Microsoft's new Windows phones: They'll have to do for now
Analysis: A pair of newly unveiled Lumia phones are Microsoft's flagship mobile devices, but they're not the marquee products Windows fans have been waiting for.
Roger ChengFormer Executive Editor / Head of News
Roger Cheng (he/him/his) was the executive editor in charge of CNET News, managing everything from daily breaking news to in-depth investigative packages. Prior to this, he was on the telecommunications beat and wrote for Dow Jones Newswires and The Wall Street Journal for nearly a decade and got his start writing and laying out pages at a local paper in Southern California. He's a devoted Trojan alum and thinks sleep is the perfect -- if unattainable -- hobby for a parent.
ExpertiseMobile, 5G, Big Tech, Social MediaCredentials
SABEW Best in Business 2011 Award for Breaking News Coverage, Eddie Award in 2020 for 5G coverage, runner-up National Arts & Entertainment Journalism Award for culture analysis.
Even Microsoft can't decide whether Windows is relevant in the smartphone world.
Since its Windows Phone mobile operating system launched in 2010, Microsoft has pinned its hopes on devices running the software. Just wait until Windows Phone 7, the company said years back in regards to its mobile ambitions. Windows Phone 8 was the next supposed savior of Microsoft's smartphones, followed by Windows Phone 8.1. Microsoft skipped right over Windows 9 altogether.
With Windows 10, however, a curious thing happened to Microsoft's flagship mobile devices: They ended up as an afterthought. During a New York event Tuesday, Microsoft's new Lumia 950 and Lumia 950 XL smartphones with Windows 10 Mobile were overshadowed by the Surface Pro 4 tablet and the surprise Surface Book laptop.
The lower profile of the phones, which Microsoft introduced along with a grab bag of other products, suggests the company isn't pretending that the Lumia 950 and 950 XL will make or break its mobile ambitions. Instead, Redmond, Washington-based Microsoft may be taking its time to create a device different enough -- perhaps the rumored Surface smartphone -- to break the spell Apple's iPhone and Google's Android devices cast on consumers.
Microsoft Lumia 950 packs plenty of features (pictures)
"The phones are better," Patrick Moorhead, a consultant for Moor Insights & Strategy said of the Lumia devices. "But they're not going to move the needle for consumers."
No surprise there. Almost no one thinks of Windows Phone OS when buying a device. The operating system has less than 3 percent of the global smartphone market, according to IDC. By contrast, Android has nearly 83 percent and Apple's iOS almost 14 percent of the market.
For its part, Microsoft believes the strong early adoption of Windows 10 will drive interest in mobile. "Windows 10 has a lot of momentum," Tulla Rytila, who runs devices marketing at Microsoft, said in an interview. Windows 10 has been installed on 110 million devices since its July release, according to Microsoft.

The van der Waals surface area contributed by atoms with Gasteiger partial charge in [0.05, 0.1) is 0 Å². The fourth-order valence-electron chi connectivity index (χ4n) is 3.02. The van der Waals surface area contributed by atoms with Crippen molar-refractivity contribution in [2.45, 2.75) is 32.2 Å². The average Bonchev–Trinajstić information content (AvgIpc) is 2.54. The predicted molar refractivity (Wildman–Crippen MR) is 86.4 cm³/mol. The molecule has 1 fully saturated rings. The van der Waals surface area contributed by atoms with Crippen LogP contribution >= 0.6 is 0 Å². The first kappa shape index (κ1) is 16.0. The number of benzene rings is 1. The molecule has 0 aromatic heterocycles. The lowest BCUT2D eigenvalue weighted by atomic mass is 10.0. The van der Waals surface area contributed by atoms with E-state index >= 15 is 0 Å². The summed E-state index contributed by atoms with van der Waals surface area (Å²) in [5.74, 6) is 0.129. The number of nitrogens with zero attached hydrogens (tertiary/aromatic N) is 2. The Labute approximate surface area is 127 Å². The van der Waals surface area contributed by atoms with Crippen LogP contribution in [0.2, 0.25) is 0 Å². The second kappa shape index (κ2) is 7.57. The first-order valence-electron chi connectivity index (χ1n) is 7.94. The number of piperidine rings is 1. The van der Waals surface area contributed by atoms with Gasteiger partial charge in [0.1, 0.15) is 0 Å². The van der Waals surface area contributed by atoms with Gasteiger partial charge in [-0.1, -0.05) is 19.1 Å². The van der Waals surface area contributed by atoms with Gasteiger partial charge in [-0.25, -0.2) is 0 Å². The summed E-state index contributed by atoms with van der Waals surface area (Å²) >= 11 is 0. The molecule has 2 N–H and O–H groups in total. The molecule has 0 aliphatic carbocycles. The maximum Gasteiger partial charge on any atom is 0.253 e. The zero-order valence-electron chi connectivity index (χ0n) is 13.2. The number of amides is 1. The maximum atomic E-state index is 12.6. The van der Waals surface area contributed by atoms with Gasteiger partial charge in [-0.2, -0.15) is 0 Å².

Just wait until the next flagship
In July, Microsoft put Panos Panay, the man responsible for the Surface tablet, in charge of its premium products, including the smartphone business. His appointment spurred a guessing game as to when Microsoft might extend the Surface line to phones.
Panay subtly fanned that speculation at the New York event when he distanced himself from the new Lumias, saying he admired the team that created the devices but hadn't been part of it for long.
Rytila declined to comment on the prospect of a Surface smartphone.
Not the killer app
One of the most impressive aspects of the new Lumia devices is their ability to work in Microsoft's most familiar environment: the desktop.
Using phones as the brains of a computer isn't new. Motorola attempted to do the same with its Android-powered Atrix smartphone four years ago, but it was a slow and disappointing experience.
Watch this: Use your Lumia 950 phone as a PC
Microsoft appears to have gotten this right, and some enthusiasts at the New York event oohed and ahhed over the function. But it's unclear whether consumers, who have invested in their apps and music collections stored on their iPhones and Android devices, will be interested enough to give the phones a second look.
"While we were impressed with the Lumia 950's ability to turn into a PC, we have a very difficult time envisaging this becoming a killer app," Cowen & Co. analyst Gregg Moskowitz said.
Microsoft is trying to address the weakness of the apps available for its phones. The company has said it's getting more support from developers thanks to universal apps, programs written for the PC that also work on its smartphones.
Still, analysts caution that it will take time for Microsoft to build a decent mobile app store, perhaps as much time as it will take to build a Surface smartphone.